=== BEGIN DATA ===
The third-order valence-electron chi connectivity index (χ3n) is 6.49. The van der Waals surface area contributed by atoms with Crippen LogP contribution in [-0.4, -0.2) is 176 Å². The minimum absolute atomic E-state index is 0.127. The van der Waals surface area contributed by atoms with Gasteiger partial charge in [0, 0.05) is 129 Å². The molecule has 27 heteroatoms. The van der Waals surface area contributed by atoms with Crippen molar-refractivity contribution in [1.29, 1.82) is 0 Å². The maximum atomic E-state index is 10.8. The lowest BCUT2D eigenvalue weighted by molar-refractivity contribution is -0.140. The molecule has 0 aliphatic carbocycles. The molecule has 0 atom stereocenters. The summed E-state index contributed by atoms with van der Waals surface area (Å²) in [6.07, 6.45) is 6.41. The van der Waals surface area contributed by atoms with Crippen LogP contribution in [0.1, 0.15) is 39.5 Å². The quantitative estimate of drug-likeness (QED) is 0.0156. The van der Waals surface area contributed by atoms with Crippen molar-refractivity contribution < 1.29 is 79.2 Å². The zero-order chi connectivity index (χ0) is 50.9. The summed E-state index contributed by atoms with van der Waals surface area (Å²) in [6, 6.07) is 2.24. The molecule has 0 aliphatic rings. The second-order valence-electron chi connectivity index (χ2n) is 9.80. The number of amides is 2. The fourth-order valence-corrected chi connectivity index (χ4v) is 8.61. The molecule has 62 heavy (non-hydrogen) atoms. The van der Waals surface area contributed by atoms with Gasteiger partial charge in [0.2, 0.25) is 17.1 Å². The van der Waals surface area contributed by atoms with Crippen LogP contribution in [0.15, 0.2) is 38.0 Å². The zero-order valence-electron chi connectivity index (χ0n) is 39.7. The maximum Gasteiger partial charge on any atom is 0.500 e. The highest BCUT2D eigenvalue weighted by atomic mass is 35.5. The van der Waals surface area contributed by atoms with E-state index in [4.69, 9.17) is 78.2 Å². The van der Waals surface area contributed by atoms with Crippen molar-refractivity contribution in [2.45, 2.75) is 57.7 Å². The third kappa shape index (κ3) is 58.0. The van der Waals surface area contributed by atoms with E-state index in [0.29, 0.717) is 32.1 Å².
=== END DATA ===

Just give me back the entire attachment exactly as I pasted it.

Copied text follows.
The third-order valence-electron chi connectivity index (χ3n) is 6.49. The van der Waals surface area contributed by atoms with Crippen LogP contribution in [-0.4, -0.2) is 176 Å². The minimum absolute atomic E-state index is 0.127. The van der Waals surface area contributed by atoms with Gasteiger partial charge in [0, 0.05) is 129 Å². The molecule has 27 heteroatoms. The van der Waals surface area contributed by atoms with Crippen molar-refractivity contribution in [1.29, 1.82) is 0 Å². The maximum atomic E-state index is 10.8. The lowest BCUT2D eigenvalue weighted by molar-refractivity contribution is -0.140. The molecule has 0 aliphatic carbocycles. The molecule has 0 atom stereocenters. The summed E-state index contributed by atoms with van der Waals surface area (Å²) in [6.07, 6.45) is 6.41. The van der Waals surface area contributed by atoms with Crippen LogP contribution in [0.1, 0.15) is 39.5 Å². The quantitative estimate of drug-likeness (QED) is 0.0156. The van der Waals surface area contributed by atoms with Crippen molar-refractivity contribution < 1.29 is 79.2 Å². The zero-order chi connectivity index (χ0) is 50.9. The summed E-state index contributed by atoms with van der Waals surface area (Å²) in [6, 6.07) is 2.24. The molecule has 0 aliphatic rings. The second-order valence-electron chi connectivity index (χ2n) is 9.80. The number of amides is 2. The fourth-order valence-corrected chi connectivity index (χ4v) is 8.61. The molecule has 62 heavy (non-hydrogen) atoms. The van der Waals surface area contributed by atoms with Gasteiger partial charge in [0.2, 0.25) is 17.1 Å². The van der Waals surface area contributed by atoms with Crippen LogP contribution in [0.15, 0.2) is 38.0 Å². The zero-order valence-electron chi connectivity index (χ0n) is 39.7. The maximum Gasteiger partial charge on any atom is 0.500 e. The highest BCUT2D eigenvalue weighted by atomic mass is 35.5. The van der Waals surface area contributed by atoms with E-state index in [4.69, 9.17) is 78.2 Å². The van der Waals surface area contributed by atoms with Crippen molar-refractivity contribution in [2.45, 2.75) is 57.7 Å². The third kappa shape index (κ3) is 58.0. The van der Waals surface area contributed by atoms with E-state index in [0.29, 0.717) is 32.1 Å².